Key findings

The remarkable development and application of new genetic technologies over the past 25 years has been accompanied by profound changes in the way in which research is commercialised in the life sciences. Many thousands of patents which assert rights over DNA sequences have been granted to researchers across the public and private sector.

In general, we acknowledge the benefits that have accrued to society from the patent system, but we ask whether the application of the patent system to DNA sequences is achieving its goals, namely the stimulation of innovation for the public good, and the rewarding of people for useful new inventions.

We note that many patents that assert rights over DNA sequences have already been granted but are of doubtful validity. The effects of many of these patents are extensive, because inventors who assert rights over DNA sequences obtain protection on all uses of the sequences.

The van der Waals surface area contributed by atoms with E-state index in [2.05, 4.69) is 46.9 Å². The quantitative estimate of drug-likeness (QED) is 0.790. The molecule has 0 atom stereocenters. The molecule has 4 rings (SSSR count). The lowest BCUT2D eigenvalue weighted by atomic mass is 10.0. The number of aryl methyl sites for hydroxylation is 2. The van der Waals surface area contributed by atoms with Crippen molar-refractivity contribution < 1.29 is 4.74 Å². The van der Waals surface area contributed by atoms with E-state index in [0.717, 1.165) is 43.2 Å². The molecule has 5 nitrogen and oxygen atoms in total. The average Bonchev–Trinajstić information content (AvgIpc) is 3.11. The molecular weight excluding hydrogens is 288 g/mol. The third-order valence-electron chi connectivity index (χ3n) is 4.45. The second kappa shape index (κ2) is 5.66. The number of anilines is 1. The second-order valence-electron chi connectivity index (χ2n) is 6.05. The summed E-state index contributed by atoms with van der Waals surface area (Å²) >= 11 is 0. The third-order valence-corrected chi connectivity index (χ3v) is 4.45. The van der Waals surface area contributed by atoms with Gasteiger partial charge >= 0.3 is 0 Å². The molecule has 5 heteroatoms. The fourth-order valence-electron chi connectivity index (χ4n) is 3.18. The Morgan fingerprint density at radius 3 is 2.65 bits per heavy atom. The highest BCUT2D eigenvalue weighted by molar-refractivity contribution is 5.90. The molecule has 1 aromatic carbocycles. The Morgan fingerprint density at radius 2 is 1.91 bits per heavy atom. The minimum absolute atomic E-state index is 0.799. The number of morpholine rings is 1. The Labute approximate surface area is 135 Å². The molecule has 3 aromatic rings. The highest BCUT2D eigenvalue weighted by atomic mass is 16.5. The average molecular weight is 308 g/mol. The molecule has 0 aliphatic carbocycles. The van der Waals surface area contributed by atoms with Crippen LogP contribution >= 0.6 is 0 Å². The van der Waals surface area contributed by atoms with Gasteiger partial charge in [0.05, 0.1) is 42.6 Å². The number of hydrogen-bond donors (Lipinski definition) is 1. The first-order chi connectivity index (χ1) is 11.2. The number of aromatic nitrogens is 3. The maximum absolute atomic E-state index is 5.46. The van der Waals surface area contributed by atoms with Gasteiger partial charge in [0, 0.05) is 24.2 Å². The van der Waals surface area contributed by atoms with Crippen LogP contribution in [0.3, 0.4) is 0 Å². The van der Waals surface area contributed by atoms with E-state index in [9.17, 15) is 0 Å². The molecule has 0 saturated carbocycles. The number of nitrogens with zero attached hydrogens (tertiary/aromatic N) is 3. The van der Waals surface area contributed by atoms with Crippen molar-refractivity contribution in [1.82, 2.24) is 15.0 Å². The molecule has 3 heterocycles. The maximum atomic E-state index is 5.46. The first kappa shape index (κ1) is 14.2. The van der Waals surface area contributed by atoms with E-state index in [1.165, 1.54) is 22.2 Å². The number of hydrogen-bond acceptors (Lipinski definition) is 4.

We conclude

In the future, the granting of patents that assert rights over DNA sequences should become the exception rather than the norm. The patent system currently regards DNA sequences as eligible for patenting. However, as computational techniques replace cloning as the main route to identifying genes, we consider that the issue of the eligibility for patenting of DNA sequences needs to be reopened.

Even if DNA sequences are considered eligible for patenting, they must then satisfy the criteria of being novel, inventive and useful. We consider that the application of these criteria to DNA sequences has not been sufficiently stringent. We note, further, that the fact that DNA sequences are essentially just genetic information distinguishes them from other chemical compounds, with regard to the patent system.

Previous work

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Nuffield Council on Bioethics
28 Bedford Square
London
WC1B 3JS

bioethics@nuffieldbioethics.org

+44 (0)20 7681 9619

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